“You really raised the bar,” Julie Deden said of Daniel’s graduation meal on March 4. “I think this is the biggest grad meal we’ve ever had.”
She didn’t mean just the number of guests Daniel served – there were 80 in all – but because he cooked breakfast, lunch and dinner for those 80 guests.
The guests included family members such as his Mom and Step-dad, brother, Grandma and Pops (all live in the Denver area) and his Dad and brother who traveled from Mississippi to Colorado for the occasion, as well as close friends from church. That’s not all though – there were a dozen students from Rice University and their faculty advisor who were at the Center as part of their Alternate Spring Break, several recent grads from the Denver area, as well as our Tech Instructor Chris Parsons and her one-month-old son Jackson (Chris is on maternity leave). Of course, there were all the current students and staff.
Daniel had everyone place their order in advance so he could calculate portions, and started cooking on Monday for the Friday meal. For breakfast he served a wonderful egg casserole and homemade cinnamon rolls. Lunch was pork patties and scalloped potatoes and dinner was chicken and dumplings. The dessert table was laden with oatmeal and pecan cookies, oatmeal and coconut cookies for those with nut allergies, cherry pie and two large pans of peach cobbler. Let’s not forget the gallons of both sweetened and unsweetened tea. And he brought the entire feast in under his budgeted amount.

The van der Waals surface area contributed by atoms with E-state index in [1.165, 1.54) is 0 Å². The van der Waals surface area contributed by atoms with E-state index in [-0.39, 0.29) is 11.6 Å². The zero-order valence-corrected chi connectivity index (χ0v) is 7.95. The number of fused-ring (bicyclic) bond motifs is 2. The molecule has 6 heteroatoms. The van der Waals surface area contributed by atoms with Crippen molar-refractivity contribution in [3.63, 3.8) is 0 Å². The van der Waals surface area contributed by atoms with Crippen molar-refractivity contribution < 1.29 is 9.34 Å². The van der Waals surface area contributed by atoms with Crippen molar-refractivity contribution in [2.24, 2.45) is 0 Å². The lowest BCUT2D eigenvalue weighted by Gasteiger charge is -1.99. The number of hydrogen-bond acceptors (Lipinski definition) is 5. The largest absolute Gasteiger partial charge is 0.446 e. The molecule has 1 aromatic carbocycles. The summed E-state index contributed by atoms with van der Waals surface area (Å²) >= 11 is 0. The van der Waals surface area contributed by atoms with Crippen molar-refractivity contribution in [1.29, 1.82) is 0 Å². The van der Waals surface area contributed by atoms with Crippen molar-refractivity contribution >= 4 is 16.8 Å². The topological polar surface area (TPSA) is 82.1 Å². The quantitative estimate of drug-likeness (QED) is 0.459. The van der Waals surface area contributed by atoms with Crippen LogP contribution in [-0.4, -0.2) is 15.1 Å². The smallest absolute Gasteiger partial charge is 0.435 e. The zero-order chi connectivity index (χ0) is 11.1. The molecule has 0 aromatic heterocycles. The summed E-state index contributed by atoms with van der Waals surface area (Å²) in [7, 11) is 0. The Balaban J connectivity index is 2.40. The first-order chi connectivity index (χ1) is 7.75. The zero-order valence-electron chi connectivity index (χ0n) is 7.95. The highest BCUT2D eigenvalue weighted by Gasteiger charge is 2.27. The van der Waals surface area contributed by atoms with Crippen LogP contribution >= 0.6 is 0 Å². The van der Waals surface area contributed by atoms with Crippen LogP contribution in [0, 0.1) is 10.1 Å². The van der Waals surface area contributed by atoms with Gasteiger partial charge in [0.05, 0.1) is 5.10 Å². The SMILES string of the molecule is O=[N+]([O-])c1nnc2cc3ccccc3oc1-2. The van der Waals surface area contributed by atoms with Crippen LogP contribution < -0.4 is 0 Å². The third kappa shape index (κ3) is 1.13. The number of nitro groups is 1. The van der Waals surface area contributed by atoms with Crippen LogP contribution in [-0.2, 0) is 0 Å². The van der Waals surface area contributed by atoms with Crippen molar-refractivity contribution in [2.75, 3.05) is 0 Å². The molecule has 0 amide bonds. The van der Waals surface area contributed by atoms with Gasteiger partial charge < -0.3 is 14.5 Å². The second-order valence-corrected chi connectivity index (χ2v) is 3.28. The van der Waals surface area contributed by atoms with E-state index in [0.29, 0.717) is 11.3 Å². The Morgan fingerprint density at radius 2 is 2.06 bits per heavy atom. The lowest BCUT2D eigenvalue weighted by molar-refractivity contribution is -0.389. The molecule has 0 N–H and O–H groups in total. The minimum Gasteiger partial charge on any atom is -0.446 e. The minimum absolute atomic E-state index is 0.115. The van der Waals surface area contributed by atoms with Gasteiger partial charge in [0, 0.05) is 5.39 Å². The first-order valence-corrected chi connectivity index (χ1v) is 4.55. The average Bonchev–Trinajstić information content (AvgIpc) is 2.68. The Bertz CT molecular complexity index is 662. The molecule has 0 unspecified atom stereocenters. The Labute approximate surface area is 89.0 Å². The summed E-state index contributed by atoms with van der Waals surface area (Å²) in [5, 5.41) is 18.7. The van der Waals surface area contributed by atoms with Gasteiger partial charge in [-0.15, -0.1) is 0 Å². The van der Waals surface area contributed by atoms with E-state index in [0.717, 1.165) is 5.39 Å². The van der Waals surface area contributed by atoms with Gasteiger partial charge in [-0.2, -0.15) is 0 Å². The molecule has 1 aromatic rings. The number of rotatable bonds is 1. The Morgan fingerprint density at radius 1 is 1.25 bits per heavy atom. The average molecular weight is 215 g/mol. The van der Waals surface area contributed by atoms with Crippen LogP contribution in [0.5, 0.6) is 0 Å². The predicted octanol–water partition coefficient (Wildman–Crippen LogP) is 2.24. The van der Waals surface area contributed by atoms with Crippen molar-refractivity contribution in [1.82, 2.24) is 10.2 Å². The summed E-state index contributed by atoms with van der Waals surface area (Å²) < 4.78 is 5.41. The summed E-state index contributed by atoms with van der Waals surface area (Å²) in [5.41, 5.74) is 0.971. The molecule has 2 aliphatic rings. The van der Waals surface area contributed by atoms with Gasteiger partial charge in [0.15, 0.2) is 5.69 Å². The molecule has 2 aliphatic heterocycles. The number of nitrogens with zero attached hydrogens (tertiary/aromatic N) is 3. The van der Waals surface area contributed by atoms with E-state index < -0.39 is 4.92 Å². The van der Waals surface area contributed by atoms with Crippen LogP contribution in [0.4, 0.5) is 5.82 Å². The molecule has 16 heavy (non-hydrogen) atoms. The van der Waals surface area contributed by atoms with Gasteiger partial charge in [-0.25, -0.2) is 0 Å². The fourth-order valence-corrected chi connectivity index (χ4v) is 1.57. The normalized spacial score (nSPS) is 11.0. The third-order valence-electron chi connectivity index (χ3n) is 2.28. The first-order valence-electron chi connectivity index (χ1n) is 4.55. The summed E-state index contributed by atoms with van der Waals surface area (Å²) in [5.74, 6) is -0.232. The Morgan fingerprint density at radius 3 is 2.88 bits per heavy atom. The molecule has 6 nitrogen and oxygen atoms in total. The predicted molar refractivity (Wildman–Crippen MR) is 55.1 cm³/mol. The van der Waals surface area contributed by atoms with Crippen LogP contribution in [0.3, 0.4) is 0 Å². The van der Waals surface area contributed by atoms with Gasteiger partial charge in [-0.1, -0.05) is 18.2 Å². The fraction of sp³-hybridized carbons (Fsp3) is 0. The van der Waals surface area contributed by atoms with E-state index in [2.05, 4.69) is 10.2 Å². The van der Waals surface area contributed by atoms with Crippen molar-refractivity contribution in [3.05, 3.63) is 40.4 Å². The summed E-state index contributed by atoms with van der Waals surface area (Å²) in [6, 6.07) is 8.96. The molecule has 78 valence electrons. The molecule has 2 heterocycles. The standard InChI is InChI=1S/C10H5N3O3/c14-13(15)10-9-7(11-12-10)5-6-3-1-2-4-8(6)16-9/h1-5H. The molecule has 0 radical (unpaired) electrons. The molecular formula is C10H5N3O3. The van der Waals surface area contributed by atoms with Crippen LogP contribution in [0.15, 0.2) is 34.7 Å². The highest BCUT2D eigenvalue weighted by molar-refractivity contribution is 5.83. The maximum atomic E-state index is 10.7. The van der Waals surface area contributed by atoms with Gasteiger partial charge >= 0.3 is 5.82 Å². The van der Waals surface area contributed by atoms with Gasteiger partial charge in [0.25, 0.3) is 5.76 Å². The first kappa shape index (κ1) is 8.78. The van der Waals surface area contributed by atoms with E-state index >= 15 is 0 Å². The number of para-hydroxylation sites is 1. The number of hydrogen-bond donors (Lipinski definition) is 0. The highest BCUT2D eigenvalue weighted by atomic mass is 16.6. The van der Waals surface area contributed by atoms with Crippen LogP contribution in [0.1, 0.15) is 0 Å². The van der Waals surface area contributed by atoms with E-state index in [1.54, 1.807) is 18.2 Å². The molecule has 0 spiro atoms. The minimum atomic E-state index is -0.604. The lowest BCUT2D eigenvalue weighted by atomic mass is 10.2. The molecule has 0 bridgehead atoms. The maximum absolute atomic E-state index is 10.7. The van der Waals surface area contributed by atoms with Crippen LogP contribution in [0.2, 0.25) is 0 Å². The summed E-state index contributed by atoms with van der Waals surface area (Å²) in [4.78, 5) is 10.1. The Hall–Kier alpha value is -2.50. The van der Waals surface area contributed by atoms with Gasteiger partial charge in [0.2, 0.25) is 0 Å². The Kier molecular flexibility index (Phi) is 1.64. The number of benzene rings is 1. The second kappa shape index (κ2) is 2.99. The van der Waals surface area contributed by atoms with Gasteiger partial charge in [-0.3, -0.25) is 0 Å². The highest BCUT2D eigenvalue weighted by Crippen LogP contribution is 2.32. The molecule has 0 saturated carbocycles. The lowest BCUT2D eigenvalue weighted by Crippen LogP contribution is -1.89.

Daniel raised the bar in other ways too. Already a good hand with tools, his woodshop project was a large display for his brother’s man cave showing all the years Alabama has won the national NCAA football championship. Daniel routed out each numeral and painted them before attaching to the display board. No need to google it – Alabama has won 16 championships. Multiply that by four numerals … Well, you can do the math!
After years of struggling as his vision declined, Daniel came to the center with the determination to become the best blind person he could be. His fellow students cited that example as motivation for success in their own programs.
“I’ve only been here since Monday,” said one, “and you’ve really inspired me to be the best blind person I can be, too.”
More than one student thanked him for his leadership.
“You were the first person I met when I got here,” said one. “You came over to my apartment and introduced yourself.”
Daniel’s plans now include returning to college to finish a bachelor’s degree, then maybe grad school to become a travel instructor. His journey is now at a new starting point.